Captain Jack, Elizabeth and Will are back on the high seas in the hotly-anticipated sequel Pirates of the Caribbean: Dead Man’s Chest. The millions of fans that made the 2003 original Curse of the Black Pearl a surprise blockbuster hit will no doubt be lining up again for this new big screen voyage. They may well be disappointed.
In Chest, the first half of a cliffhanger to be resolved next year (oh joy), Elizabeth Swan (Keira Knightley) and Will Turner (Orlando Bloom) are about to be married. The local British Crown officials, led by a man named Beckett (Tom Hollander), arrest the duo instead. Their crime: helping Captain Jack Sparrow (Johnny Depp) escape. The young lovers face execution, unless Will helps track down Sparrow and brings him and his magical compass in (Elizabeth is to remain imprisoned until Will Returns with Jack – or escapes to join the hunt. You guess which happens…).
Jack has issues of his own to deal with. Those come in the form of an old debt he owes to Davy Jones (Bill Nighy), tentacle-faced menace of the ocean and Captain of The Flying Dutchman, a ghost ship. To free Sparrow of his debt, Jones demands two things: the first being 100 human souls for Jack’s. The second also happens to be the real object that Beckett covets: a treasure chest containing an object that will allow whomever is in possession of it to control the Seven Seas.
With Dead Man’s Chest, producer Jerry Bruckheimer, director Gore Verbinski and screenwriters Ted Elliott and Terry Rossio adhere to two movie sequel mantras: bigger is better and if it ain’t broke, don’t fix it. This translates into more Jack Sparrow antics, more villains (in addition to Jones and Beckett, Elizabeth’s fianc from the first movie also returns, played again by Jack Davenport), more action scenes, more visual effects and a longer running time.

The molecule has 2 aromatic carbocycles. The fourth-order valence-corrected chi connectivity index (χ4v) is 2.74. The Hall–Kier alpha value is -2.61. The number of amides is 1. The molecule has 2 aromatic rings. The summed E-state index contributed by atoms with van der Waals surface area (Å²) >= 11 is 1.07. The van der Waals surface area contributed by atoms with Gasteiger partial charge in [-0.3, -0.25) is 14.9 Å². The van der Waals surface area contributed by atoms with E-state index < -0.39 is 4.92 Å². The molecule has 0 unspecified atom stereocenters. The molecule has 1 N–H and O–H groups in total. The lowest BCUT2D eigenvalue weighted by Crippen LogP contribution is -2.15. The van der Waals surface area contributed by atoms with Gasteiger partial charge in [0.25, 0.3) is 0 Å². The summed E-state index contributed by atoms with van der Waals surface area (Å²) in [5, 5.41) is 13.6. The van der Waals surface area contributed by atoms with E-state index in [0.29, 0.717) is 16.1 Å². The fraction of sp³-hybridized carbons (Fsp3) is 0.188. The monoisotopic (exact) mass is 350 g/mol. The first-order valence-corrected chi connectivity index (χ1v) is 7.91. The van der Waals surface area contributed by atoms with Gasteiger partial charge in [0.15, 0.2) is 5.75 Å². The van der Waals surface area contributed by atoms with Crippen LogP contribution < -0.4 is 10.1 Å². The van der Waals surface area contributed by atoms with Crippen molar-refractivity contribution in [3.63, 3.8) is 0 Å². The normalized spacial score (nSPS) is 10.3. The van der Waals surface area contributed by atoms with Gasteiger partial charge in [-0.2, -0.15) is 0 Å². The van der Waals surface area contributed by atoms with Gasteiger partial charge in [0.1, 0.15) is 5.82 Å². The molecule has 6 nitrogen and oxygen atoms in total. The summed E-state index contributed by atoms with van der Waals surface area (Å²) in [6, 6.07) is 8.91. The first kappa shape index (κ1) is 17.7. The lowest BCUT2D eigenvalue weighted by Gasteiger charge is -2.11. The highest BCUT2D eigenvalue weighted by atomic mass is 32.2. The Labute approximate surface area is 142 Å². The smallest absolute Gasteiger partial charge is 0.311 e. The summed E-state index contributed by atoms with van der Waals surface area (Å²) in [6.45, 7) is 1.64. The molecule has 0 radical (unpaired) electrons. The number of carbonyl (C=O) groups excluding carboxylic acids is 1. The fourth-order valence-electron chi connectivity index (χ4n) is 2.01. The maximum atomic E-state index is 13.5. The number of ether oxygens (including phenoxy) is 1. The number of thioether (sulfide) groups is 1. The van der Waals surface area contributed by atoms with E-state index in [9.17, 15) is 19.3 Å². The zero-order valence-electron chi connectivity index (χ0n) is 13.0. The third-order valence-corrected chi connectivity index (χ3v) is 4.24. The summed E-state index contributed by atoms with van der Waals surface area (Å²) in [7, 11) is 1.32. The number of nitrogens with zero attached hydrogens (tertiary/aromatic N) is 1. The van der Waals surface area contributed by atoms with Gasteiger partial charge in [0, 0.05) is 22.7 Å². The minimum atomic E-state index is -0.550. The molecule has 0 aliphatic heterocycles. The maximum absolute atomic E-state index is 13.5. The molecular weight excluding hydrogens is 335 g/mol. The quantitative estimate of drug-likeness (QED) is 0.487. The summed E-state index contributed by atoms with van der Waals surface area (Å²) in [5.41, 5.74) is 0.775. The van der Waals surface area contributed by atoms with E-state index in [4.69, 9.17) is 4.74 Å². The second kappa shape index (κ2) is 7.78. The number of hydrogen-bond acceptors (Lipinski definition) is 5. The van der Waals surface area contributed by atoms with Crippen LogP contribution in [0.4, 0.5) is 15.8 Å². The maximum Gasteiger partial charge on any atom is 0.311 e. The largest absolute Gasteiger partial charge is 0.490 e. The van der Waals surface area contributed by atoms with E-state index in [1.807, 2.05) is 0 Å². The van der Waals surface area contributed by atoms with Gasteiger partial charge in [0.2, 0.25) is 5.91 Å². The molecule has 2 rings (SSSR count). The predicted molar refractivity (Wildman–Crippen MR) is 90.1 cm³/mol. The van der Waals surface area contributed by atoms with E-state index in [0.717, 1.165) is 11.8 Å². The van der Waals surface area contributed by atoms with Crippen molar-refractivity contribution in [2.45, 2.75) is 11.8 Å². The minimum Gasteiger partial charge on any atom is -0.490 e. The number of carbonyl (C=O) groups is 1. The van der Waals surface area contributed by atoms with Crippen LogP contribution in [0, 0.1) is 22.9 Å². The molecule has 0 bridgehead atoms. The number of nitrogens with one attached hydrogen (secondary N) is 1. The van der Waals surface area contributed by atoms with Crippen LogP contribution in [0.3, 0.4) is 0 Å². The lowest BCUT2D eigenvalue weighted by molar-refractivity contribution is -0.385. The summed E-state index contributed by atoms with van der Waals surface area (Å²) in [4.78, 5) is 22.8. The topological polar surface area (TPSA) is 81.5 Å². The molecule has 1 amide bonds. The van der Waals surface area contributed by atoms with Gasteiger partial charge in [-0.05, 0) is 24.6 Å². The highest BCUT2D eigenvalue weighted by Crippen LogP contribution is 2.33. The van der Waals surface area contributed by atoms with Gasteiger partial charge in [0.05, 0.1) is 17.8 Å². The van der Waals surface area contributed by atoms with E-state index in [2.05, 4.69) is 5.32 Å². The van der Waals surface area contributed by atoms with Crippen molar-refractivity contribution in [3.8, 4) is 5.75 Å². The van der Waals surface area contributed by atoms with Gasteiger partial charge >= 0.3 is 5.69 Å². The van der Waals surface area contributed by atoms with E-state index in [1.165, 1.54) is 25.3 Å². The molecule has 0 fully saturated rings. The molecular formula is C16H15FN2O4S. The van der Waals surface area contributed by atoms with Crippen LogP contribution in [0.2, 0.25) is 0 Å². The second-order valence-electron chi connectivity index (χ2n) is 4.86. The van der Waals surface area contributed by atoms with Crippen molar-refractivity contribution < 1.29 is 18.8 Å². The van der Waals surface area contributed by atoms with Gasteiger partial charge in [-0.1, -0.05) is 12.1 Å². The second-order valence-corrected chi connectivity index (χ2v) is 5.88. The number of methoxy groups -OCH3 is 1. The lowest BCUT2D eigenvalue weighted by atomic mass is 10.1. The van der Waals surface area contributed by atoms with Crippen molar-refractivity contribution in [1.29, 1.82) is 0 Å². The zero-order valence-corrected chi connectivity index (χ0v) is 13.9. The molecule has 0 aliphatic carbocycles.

But, as we all know, bigger is not necessarily better and familiarity does breed contempt. If Dead Man’s Chest leaves you with a sense of dj vu when it is over, it’s probably because you have seen it all before three years ago – when it was called Curse of the Black Pearl. I found that film joyless, bloated, overly-busy and populated with characters I could care less about, all wrapped around neat visual effects and a running time that went on longer than the Bible. Since the filmmakers didn’t bother to deviate from what made the original such a big hit and try something different or daring (unless you count the lack of three-act story structure audacious), my criticisms are the same for this installment as well.
Depp gives the film his best shot, but that only takes him so far. As Sparrow, Depp stumbles around, tosses off double entendres and proves a decent swordsman, but he really doesn’t add anything new to his character. Meanwhile Bloom and Knightley’s performances reminded me of the shopping-mall zombies from the 1978 version of Dawn of the Dead; both of them turn in a decent impression of a plank of wood – but little else.
The performances that do work in this film come from Bill Nighy (you expected otherwise?) as Jones and Stellan Skarsgard as Bootstrap Bill, a member of Jones’ crew who also happens to be Will’s father. Much like Geoffrey Rush’s fun turn in the Black Pearl, Nighy manages to rise above the heavy-duty visual and makeup effects (which, by the way, are excellent), while Skarsgard’s performance is the only one that manages to elicit any sort of character empathy from the viewer.
Pirates of the Caribbean; Dead Man’s Chest is very reminiscent of The Matrix: Reloaded and Back to the Future II. Those two films were both heavily-hyped sequels to massively popular motion pictures, and were both dour, half baked affairs that were created only to set up even weaker third films. Hopefully the tentatively titled At World’s End will also find us At Series End.